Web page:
I have lived in soccer crazy Europe for over eight years, so I feel comfortable about giving World Cup soccer advice. If you go out to watch a World Cup soccer match, you need to be aware, adapt to your surroundings, and make sure not stand out in the crowd.
It sounds like that should go without saying, but remember this -- a World Cup match usually has more on the line -- especially now in the ‘knock out’ phase. At this stage, there are no "we’ll-get-’em-next-year" condolences to ease the pain of a loss. World Cup 2018 in Russia is a long, long way off.
Also, unlike many hotly contested sport rivalries in North America, these matches take on a national dimension. In this context, public, and even some private viewings, have the potential to get chippy. Two mostly nonfiction anecdotes in my World Cup soccer-viewing career come to mind to illustrate this.
The first one occurred just recently during the Germany versus United States (USMNT) soccer match. At a private viewing party with families from Canada, Germany, India, and the U.S., national allegiances coupled with familial bonds contributed to an exciting, yet civil viewing. No one imagined shouting invectives or using disparaging language about their opponent’s nationality with the progeny of international couples running around in different colored jerseys.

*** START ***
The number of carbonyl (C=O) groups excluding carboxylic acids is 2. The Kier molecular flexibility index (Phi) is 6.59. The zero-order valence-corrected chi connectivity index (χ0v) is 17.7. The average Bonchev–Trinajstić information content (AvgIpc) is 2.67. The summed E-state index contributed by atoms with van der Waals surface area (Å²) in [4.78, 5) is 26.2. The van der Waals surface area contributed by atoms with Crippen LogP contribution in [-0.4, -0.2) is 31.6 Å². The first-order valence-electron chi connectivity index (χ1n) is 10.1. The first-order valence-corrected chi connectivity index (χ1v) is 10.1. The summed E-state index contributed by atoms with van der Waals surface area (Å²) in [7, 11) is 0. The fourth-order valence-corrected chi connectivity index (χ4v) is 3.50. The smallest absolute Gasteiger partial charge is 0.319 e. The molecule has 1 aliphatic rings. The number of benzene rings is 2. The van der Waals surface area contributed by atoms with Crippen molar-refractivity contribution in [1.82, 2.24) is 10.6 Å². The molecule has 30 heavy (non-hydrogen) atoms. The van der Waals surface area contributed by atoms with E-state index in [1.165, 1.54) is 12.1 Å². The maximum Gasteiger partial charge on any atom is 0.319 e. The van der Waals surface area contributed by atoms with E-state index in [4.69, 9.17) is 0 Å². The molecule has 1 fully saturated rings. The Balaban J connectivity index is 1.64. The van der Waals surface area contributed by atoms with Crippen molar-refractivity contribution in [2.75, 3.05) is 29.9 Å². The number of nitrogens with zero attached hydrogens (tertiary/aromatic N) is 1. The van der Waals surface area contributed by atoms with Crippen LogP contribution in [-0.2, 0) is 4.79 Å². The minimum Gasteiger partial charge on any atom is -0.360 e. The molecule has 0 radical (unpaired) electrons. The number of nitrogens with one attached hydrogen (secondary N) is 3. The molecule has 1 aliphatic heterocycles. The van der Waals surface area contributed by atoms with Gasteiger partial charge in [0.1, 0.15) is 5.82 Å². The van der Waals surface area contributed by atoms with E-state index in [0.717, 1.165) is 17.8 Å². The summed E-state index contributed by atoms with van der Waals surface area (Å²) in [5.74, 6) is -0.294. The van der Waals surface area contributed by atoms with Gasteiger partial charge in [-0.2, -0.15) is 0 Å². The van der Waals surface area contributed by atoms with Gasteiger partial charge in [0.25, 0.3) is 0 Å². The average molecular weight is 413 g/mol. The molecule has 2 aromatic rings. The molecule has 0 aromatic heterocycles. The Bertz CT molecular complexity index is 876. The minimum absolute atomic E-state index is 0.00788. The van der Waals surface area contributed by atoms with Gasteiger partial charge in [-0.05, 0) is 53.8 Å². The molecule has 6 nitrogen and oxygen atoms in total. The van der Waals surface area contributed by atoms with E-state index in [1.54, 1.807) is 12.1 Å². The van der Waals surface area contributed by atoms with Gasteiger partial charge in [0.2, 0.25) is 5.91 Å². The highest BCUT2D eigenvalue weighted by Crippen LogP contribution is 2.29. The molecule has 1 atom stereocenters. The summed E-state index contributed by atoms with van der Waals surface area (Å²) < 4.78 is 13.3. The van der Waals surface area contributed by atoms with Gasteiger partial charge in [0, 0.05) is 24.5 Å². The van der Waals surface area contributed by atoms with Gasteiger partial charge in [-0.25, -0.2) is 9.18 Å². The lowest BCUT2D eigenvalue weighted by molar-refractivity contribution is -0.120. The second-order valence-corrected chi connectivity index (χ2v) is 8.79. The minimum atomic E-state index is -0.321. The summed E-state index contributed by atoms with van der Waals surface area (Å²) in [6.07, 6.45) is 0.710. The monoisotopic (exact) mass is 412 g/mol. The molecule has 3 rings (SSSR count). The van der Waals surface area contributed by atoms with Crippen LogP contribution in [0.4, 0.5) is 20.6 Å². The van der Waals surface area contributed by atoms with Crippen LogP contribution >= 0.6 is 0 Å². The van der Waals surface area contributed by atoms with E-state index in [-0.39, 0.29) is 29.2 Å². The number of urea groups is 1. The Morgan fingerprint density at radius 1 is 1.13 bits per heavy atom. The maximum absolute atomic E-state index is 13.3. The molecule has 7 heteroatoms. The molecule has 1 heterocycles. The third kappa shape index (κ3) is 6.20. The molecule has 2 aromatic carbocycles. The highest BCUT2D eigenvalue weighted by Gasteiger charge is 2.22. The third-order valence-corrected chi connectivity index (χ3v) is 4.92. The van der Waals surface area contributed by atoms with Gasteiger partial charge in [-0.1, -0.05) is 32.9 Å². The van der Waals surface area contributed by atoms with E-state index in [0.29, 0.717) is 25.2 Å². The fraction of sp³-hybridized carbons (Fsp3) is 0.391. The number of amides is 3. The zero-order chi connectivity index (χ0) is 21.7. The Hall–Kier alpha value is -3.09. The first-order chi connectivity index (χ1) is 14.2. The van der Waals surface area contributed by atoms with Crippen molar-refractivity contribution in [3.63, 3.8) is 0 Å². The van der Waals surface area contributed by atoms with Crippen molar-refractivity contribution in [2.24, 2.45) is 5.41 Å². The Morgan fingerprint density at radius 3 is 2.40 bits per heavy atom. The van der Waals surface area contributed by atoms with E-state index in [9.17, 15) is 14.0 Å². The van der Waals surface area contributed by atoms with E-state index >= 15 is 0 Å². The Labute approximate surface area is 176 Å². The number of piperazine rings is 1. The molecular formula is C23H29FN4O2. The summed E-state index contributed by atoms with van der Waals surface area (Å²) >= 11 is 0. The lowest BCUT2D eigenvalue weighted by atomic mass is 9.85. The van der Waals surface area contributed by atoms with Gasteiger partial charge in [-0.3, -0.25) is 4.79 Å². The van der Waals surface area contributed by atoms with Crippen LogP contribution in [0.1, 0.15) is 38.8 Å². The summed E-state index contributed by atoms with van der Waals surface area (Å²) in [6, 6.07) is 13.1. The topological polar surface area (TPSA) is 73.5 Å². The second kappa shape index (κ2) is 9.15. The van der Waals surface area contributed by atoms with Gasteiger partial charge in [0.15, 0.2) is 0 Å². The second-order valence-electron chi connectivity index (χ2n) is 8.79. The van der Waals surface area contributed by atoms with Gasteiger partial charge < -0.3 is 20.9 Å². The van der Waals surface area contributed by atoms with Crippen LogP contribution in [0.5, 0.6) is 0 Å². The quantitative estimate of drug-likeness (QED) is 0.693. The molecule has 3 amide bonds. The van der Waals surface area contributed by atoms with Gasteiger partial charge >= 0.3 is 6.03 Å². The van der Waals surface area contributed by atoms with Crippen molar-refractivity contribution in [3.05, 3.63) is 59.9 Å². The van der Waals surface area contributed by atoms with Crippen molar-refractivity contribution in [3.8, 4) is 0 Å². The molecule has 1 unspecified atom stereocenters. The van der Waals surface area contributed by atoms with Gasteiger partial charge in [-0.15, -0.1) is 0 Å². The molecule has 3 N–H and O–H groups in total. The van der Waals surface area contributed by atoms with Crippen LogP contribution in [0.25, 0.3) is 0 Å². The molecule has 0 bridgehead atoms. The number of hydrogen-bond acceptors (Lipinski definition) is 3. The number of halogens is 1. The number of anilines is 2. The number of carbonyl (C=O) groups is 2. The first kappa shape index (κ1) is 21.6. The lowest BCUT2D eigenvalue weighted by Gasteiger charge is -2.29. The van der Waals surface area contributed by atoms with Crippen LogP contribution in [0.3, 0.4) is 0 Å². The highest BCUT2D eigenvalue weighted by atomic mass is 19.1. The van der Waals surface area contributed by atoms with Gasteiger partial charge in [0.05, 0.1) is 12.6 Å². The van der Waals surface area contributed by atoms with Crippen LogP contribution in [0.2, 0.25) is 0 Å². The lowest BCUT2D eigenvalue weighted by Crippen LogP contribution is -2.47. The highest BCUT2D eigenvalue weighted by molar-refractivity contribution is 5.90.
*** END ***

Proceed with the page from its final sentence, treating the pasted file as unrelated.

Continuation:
Although USMNT lost, of course, 1-0, I will fondly remember enjoying the company, lighthearted banter, and quick post-lost recovery.
The whole experience was akin to a Red Sox loss against the Yankees during a family reunion in New York. Now, imagine watching the Red Sox play the Yankees in an Irish bar in Montreal. The location itself spells trouble.
With alcohol flowing cheaply, you could imagine both sets of fans aggressively trying to assert themselves in this common, foreign space. That wasn’t too far off from my experience during the World Cup of 2010.
This time though, it was England versus the USMNT in an Irish bar in Germany, and instead of my Red Sox baseball cap square on my head, the flag of my hometown, The Spirit of 76, was draped tightly around my shoulders.
The Spirit of 76’s revolutionary symbolism, with white and red stripes and a star coated 76 in the canton, was, of course, not lost for one moment on the English. And while I certainly fit into the setting of Union Jacks and more standard looking American flags, the majority of the disapproving glares seemed to volley my way.
Who knows how chippy it could have gotten had the USMNT pulled off the upset that day or if England had embarrassed the Yanks? The trash talk, testosterone level, and poorly sung national anthems could have caused trouble had there not been a 1-1 tie. In Europe, people don’t tend to tweet their woes or displace their frustration on Facebook after a loss in a bar.
In fact, if one isn’t careful to mind ones Ps and Qs in the waning moments of a lost match, it can even get a bit hostile. Inebriated words can quite possibly lead to being instant messaged with another fan’s fist in your face. Especially in the knock out phase! Fortunately, this time, nothing serious escalated. The worst thing I remembered was a snarky remark made by an Englishmen loud enough to be overheard (intentionally): "There’s only one thing worse than being British, mate -- NOT being British!’’ Upon reflection, I realized I probably brought some of the disapprobation upon myself. Walking around draped in The Spirit of 76 will single you out.
Dave Donlon lives and works near Frankfurt am Main, Germany. He was born and raised in Bennington.